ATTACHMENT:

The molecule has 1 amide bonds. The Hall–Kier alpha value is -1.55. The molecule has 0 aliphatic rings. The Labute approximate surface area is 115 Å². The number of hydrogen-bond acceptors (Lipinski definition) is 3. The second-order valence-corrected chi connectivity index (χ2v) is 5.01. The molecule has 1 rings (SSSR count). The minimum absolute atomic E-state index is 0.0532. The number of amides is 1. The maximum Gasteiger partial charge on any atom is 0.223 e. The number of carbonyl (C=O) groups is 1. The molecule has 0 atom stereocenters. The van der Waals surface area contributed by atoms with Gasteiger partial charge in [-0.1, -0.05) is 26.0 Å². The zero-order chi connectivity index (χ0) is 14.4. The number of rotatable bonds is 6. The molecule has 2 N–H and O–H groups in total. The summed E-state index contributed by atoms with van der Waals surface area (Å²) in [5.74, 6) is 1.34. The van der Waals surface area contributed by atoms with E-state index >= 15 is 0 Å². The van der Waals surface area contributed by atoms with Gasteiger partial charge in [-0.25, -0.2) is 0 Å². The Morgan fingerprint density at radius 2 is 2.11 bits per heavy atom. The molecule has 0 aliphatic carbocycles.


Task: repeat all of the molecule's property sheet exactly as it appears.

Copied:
The molecule has 1 amide bonds. The Hall–Kier alpha value is -1.55. The molecule has 0 aliphatic rings. The Labute approximate surface area is 115 Å². The number of hydrogen-bond acceptors (Lipinski definition) is 3. The second-order valence-corrected chi connectivity index (χ2v) is 5.01. The molecule has 1 rings (SSSR count). The minimum absolute atomic E-state index is 0.0532. The number of amides is 1. The maximum Gasteiger partial charge on any atom is 0.223 e. The number of carbonyl (C=O) groups is 1. The molecule has 0 atom stereocenters. The van der Waals surface area contributed by atoms with Gasteiger partial charge in [-0.1, -0.05) is 26.0 Å². The zero-order chi connectivity index (χ0) is 14.4. The number of rotatable bonds is 6. The molecule has 2 N–H and O–H groups in total. The summed E-state index contributed by atoms with van der Waals surface area (Å²) in [5.74, 6) is 1.34. The van der Waals surface area contributed by atoms with E-state index >= 15 is 0 Å². The van der Waals surface area contributed by atoms with Gasteiger partial charge in [-0.25, -0.2) is 0 Å². The Morgan fingerprint density at radius 2 is 2.11 bits per heavy atom. The molecule has 0 aliphatic carbocycles.